Friday, May 17, 2019

POW! Launches Museum FAQ Video Series

Paul Orselli Workshop (POW!) is pleased to announce the launch of the new Museum FAQ video series!  Click on over to the Museum FAQ webpage to view the first videos in a library that will be growing quickly.

Over the years, clients and colleagues have been asking Paul Orselli and POW! many "Frequently Asked Questions” (FAQ) about museum exhibit development and design, as well as other aspects of the museum business ranging from “What makes a great exhibit label?” to “What should I look for in a museum consultant?” We started the Museum FAQ video series to answer just those sorts of questions in a fun and informative way.
We’ve just started the library of Museum FAQ videos, so bookmark the Museum FAQ webpage and come back often to view new videos! 
Do you have your own Museum FAQ that you would like Paul to answer, or do you have a suggestion for a new Museum FAQ video? Just send Paul an email at paul@orselli.net with your questions or requests and you might see your own Museum FAQ featured in a new video soon!


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Paul Orselli writes the posts on ExhibiTricks. Paul is an instigator, in the best sense of that word. He likes to mix up interesting people, ideas, and materials to make both individual museum exhibits and entire museums with his company POW! (Paul Orselli Workshop, Inc.)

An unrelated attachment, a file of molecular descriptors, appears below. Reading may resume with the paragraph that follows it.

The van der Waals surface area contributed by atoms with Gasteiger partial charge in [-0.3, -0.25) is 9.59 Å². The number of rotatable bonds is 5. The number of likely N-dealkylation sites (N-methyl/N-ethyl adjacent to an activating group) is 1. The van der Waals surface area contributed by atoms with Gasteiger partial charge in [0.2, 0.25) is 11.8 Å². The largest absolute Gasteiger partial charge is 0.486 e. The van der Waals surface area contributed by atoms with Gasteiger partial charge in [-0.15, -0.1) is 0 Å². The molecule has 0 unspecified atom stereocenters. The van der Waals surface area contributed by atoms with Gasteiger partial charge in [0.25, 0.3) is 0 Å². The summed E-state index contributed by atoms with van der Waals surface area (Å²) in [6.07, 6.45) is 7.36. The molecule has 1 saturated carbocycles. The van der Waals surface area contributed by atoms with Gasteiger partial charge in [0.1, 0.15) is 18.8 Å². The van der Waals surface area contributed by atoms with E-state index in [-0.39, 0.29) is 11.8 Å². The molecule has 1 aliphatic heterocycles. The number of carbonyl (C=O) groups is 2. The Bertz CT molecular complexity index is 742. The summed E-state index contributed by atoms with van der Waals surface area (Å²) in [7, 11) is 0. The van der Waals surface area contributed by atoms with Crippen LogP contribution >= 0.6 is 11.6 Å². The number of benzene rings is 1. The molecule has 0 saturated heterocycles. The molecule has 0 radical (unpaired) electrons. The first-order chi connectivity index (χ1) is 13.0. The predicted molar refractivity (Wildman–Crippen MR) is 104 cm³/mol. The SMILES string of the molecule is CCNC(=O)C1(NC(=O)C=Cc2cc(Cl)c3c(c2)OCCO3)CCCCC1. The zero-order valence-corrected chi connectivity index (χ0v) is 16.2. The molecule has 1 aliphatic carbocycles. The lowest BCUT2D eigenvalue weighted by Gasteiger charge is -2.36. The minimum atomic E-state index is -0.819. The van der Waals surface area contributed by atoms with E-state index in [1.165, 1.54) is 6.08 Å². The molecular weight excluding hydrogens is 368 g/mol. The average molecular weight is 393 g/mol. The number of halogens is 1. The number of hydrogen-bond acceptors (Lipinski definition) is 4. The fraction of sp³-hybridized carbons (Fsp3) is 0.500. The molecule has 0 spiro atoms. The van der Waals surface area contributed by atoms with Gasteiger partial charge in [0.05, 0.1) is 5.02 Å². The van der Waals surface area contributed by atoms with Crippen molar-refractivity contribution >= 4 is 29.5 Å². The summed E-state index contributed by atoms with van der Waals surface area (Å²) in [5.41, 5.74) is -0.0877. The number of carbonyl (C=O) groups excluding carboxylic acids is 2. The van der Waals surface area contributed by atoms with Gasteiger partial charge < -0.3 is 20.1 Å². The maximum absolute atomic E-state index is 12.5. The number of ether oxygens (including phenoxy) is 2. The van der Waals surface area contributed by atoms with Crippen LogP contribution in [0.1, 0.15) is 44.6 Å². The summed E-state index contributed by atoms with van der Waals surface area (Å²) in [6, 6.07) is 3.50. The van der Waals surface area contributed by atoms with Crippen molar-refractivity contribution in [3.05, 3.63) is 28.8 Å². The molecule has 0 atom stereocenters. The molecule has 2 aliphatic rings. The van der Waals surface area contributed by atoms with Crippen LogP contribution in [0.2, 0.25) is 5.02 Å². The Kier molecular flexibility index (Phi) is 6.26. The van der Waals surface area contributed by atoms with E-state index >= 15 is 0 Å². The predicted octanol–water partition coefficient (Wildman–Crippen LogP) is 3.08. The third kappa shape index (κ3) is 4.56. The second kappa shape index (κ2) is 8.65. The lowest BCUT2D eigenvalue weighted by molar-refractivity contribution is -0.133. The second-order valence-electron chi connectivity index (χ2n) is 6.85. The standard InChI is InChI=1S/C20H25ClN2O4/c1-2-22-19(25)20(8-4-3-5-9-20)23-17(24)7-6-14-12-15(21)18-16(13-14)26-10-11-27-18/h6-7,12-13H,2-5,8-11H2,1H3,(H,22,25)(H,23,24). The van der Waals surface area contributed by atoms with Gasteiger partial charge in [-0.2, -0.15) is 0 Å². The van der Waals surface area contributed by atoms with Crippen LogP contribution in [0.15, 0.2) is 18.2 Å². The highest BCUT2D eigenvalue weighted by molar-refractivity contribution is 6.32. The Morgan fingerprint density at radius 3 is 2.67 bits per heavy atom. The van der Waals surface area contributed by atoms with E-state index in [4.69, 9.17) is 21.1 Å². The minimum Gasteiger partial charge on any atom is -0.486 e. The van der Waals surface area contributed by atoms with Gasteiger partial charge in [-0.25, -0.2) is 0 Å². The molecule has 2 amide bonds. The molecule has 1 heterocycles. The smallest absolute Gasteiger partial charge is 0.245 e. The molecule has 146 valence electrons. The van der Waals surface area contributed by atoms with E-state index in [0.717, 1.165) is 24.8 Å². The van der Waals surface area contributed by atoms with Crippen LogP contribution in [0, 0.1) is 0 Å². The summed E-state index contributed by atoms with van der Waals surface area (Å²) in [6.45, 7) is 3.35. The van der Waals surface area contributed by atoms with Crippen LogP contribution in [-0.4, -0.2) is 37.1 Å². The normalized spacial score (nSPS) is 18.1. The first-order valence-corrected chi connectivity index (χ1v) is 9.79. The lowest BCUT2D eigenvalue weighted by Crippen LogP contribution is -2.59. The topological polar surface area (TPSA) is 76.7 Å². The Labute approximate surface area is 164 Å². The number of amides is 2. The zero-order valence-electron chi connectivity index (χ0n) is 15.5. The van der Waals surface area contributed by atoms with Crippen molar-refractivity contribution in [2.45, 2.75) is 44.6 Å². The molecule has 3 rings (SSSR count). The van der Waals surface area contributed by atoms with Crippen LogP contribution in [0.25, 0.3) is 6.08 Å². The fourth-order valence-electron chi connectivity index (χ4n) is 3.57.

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Friday, May 10, 2019

Quick Inspiration: String Art


Check out this string art created with ultraviolet light or video projection.



For more images and information, click over to the artist's Facebook page or website.



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Wednesday, May 1, 2019

"Best Museum" Lists are the Worst


USA Today recently published something claiming to be "The Best Museum in Every State" list.

Aside from the incredibly stupid premise -- how would you compare two completely different types of museums, say the Museum of Modern Art and the American Museum of Natural History in New York, and claim one of them is the "best"?